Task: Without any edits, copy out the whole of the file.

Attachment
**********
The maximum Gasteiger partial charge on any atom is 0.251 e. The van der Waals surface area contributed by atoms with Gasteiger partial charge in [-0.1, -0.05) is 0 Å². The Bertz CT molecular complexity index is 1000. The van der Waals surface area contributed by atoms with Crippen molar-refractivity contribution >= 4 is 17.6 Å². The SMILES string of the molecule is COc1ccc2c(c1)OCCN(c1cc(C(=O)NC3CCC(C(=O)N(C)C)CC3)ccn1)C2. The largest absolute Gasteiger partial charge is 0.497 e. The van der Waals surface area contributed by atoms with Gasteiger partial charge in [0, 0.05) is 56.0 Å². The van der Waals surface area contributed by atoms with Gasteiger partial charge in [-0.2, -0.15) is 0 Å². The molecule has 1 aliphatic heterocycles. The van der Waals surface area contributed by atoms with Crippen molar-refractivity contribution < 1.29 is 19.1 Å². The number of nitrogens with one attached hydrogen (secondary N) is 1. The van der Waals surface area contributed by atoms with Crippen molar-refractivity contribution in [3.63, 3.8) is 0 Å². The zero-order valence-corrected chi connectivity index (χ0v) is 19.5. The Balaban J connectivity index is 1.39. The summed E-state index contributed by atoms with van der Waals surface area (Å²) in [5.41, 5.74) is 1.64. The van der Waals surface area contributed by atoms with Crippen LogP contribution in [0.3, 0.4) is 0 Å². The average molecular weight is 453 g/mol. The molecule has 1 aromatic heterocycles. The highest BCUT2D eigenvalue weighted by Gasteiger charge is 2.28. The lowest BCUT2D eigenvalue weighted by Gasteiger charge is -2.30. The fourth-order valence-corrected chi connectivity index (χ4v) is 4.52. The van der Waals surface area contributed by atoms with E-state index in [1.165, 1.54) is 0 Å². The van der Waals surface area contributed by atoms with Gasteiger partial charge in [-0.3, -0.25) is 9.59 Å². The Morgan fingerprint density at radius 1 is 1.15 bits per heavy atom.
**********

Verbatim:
The maximum Gasteiger partial charge on any atom is 0.251 e. The van der Waals surface area contributed by atoms with Gasteiger partial charge in [-0.1, -0.05) is 0 Å². The Bertz CT molecular complexity index is 1000. The van der Waals surface area contributed by atoms with Crippen molar-refractivity contribution >= 4 is 17.6 Å². The SMILES string of the molecule is COc1ccc2c(c1)OCCN(c1cc(C(=O)NC3CCC(C(=O)N(C)C)CC3)ccn1)C2. The largest absolute Gasteiger partial charge is 0.497 e. The van der Waals surface area contributed by atoms with Gasteiger partial charge in [0, 0.05) is 56.0 Å². The van der Waals surface area contributed by atoms with Gasteiger partial charge in [-0.2, -0.15) is 0 Å². The molecule has 1 aliphatic heterocycles. The van der Waals surface area contributed by atoms with Crippen molar-refractivity contribution < 1.29 is 19.1 Å². The number of nitrogens with one attached hydrogen (secondary N) is 1. The van der Waals surface area contributed by atoms with Crippen molar-refractivity contribution in [3.63, 3.8) is 0 Å². The zero-order valence-corrected chi connectivity index (χ0v) is 19.5. The Balaban J connectivity index is 1.39. The summed E-state index contributed by atoms with van der Waals surface area (Å²) in [5.41, 5.74) is 1.64. The van der Waals surface area contributed by atoms with Crippen LogP contribution in [0.3, 0.4) is 0 Å². The average molecular weight is 453 g/mol. The molecule has 1 aromatic heterocycles. The highest BCUT2D eigenvalue weighted by Gasteiger charge is 2.28. The lowest BCUT2D eigenvalue weighted by Gasteiger charge is -2.30. The fourth-order valence-corrected chi connectivity index (χ4v) is 4.52. The van der Waals surface area contributed by atoms with E-state index in [1.165, 1.54) is 0 Å². The van der Waals surface area contributed by atoms with Gasteiger partial charge in [-0.3, -0.25) is 9.59 Å². The Morgan fingerprint density at radius 1 is 1.15 bits per heavy atom.